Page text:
From the Battle of Borodino entry in Wikipedia:
The Battle of Borodino was a battle fought on 7 September 1812 in the Napoleonic Wars during the French invasion of Russia.
The fighting involved around 250,000 troops and left at least 70,000 casualties, making Borodino the deadliest day of the Napoleonic Wars. Napoleon's Grande Armée launched an attack against the Russian army, driving it back from its initial positions but failing to gain a decisive victory. Both armies were exhausted after the battle and the Russians withdrew from the field the following day. Borodino represented the last Russian effort at stopping the French advance on Moscow, which fell a week later. However, the French had no clear way of forcing Czar Alexander to capitulate because the Russian army was not decisively defeated, resulting in the ultimate defeat of the French invasion following the retreat from Moscow in October.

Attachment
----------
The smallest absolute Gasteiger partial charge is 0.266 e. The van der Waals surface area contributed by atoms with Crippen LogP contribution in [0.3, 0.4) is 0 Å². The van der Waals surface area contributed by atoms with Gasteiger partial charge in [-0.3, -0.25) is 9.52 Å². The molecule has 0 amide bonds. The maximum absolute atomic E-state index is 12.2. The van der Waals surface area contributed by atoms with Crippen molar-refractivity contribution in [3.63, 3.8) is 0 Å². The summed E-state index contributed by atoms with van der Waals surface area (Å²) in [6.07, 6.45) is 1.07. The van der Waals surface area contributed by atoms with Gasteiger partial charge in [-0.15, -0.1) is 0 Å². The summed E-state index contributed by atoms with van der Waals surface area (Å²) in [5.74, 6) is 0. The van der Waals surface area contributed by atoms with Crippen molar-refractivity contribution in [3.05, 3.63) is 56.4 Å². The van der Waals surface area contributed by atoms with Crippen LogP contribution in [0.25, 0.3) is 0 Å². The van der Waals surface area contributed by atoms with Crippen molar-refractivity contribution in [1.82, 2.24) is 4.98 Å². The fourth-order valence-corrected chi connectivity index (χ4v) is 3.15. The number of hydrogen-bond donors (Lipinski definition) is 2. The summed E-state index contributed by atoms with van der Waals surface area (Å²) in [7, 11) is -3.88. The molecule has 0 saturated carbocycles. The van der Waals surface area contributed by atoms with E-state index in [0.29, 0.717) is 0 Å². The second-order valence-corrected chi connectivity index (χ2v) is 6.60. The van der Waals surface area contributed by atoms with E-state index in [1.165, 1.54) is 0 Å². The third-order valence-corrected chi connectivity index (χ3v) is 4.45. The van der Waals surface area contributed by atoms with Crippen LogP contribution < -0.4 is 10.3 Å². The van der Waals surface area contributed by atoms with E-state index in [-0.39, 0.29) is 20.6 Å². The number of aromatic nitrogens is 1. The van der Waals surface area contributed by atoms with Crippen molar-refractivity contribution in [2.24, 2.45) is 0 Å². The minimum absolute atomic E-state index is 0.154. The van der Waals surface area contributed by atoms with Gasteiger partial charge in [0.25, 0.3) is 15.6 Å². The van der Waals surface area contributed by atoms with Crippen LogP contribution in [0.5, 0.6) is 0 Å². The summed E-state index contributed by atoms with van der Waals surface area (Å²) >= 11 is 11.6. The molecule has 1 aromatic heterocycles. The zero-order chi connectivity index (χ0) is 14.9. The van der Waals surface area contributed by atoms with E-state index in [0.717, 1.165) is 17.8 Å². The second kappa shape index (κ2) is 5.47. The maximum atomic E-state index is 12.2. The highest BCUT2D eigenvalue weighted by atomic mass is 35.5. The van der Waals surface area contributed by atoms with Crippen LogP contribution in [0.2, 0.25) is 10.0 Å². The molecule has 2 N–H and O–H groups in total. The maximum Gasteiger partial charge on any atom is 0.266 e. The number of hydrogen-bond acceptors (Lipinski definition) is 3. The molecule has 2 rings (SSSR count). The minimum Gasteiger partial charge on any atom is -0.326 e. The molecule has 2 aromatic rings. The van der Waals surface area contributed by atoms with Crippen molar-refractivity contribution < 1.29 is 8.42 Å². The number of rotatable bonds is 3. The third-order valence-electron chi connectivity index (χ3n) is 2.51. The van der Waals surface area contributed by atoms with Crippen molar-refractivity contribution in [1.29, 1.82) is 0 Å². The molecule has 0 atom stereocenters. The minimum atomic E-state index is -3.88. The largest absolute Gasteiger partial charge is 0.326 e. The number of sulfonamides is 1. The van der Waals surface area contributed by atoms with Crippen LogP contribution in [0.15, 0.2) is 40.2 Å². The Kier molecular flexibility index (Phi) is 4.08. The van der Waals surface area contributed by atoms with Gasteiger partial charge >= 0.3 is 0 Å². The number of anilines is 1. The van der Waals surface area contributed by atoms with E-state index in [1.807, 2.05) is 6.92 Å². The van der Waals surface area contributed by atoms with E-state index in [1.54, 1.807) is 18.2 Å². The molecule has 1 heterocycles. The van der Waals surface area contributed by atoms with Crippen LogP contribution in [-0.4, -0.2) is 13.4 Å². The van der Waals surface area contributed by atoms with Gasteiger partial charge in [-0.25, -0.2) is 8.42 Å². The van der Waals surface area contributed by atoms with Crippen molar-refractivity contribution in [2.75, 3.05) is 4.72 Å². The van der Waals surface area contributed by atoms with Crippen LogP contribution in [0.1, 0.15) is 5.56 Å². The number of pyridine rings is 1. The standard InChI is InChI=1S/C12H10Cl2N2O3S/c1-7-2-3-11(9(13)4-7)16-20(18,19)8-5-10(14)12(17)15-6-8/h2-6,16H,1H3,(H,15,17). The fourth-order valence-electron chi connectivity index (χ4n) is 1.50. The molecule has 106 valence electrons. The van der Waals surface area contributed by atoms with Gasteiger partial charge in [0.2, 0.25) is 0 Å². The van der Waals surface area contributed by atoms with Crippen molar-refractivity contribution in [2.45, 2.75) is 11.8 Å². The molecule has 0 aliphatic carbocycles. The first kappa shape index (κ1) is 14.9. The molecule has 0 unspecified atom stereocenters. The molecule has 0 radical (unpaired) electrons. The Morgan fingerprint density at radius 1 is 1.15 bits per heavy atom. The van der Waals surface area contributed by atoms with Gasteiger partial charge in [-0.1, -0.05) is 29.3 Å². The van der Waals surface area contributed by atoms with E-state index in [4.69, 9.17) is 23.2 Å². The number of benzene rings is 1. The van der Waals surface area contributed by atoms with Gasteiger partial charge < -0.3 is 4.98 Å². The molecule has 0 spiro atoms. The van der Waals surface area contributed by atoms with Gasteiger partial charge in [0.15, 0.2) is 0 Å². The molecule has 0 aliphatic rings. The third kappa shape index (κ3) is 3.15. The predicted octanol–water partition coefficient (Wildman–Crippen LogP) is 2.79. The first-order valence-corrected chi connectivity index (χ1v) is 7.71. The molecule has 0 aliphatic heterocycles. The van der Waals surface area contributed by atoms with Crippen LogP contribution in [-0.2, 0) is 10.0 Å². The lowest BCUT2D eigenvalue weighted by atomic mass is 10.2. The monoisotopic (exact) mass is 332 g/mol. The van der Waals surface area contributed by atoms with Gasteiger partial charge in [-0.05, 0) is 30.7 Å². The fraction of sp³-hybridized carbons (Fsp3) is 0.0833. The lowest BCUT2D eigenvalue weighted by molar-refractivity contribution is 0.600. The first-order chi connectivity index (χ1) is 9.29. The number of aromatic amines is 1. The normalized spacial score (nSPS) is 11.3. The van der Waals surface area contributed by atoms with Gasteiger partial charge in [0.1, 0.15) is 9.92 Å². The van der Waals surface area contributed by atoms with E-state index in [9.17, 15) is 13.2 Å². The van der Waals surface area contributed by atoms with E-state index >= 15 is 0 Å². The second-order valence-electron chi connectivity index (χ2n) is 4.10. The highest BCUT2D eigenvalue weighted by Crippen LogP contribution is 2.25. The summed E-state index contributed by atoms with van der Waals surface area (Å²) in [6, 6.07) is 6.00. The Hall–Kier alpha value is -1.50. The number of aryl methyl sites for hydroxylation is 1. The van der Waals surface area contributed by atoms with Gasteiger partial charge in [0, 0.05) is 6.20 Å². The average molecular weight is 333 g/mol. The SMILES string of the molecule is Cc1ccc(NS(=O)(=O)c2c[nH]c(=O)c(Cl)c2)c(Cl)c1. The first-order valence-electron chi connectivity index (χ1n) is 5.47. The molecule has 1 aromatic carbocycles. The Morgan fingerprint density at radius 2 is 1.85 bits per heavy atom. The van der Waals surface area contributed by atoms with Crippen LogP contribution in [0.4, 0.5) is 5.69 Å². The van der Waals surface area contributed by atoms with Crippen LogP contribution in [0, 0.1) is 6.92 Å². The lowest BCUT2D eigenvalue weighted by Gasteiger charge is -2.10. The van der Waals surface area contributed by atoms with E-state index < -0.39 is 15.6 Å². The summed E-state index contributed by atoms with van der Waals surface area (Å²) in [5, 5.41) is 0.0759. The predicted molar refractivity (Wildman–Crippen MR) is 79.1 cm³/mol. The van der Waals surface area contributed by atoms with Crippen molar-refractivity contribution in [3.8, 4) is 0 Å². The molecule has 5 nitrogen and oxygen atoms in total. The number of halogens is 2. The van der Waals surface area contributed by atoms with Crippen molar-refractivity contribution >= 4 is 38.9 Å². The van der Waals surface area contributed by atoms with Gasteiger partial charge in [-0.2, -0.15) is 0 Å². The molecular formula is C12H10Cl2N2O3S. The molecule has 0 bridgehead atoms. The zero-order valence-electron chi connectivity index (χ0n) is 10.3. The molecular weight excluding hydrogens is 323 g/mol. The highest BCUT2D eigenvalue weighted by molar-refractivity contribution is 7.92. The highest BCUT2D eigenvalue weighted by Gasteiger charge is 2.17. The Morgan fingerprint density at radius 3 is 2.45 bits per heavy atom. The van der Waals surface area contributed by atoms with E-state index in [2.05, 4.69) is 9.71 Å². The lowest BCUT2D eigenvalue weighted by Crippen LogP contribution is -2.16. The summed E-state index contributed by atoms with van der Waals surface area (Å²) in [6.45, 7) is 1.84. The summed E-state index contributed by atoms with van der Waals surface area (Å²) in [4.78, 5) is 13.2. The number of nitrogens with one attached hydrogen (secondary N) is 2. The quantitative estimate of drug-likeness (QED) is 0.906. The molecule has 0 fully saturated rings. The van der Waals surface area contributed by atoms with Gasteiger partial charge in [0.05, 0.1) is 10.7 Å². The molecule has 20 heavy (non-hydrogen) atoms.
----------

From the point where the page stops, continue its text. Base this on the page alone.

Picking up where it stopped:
From the Battle at Borodino Field entry in Wikipedia:
130 years later, the Battle at Borodino Field was a part of the Battle of Moscow, on the Eastern Front of World War II. While referring to the battle in Russian, the Borodino Field is actually more commonly applied rather than just Borodino, cf. Georgy Zhukov ("...this division [32nd] was forced to cross the arms with the enemy on the Borodino Field...").
At noon on 13 October 1941, German Junkers and Messerschmidt aircraft appeared over the Borodino Field, site of the climactic 1812 French-Russian clash. On 16 October, severe fighting broke out in the center of Borodino Field. Subsequently, the Germans managed to take the field. The Spaso-Borodinsky Monastery was burnt and the Borodino Museum suffered damage. Borodino Field was freed by the 82nd Soviet Rifle Division during the Russian counter offensive.
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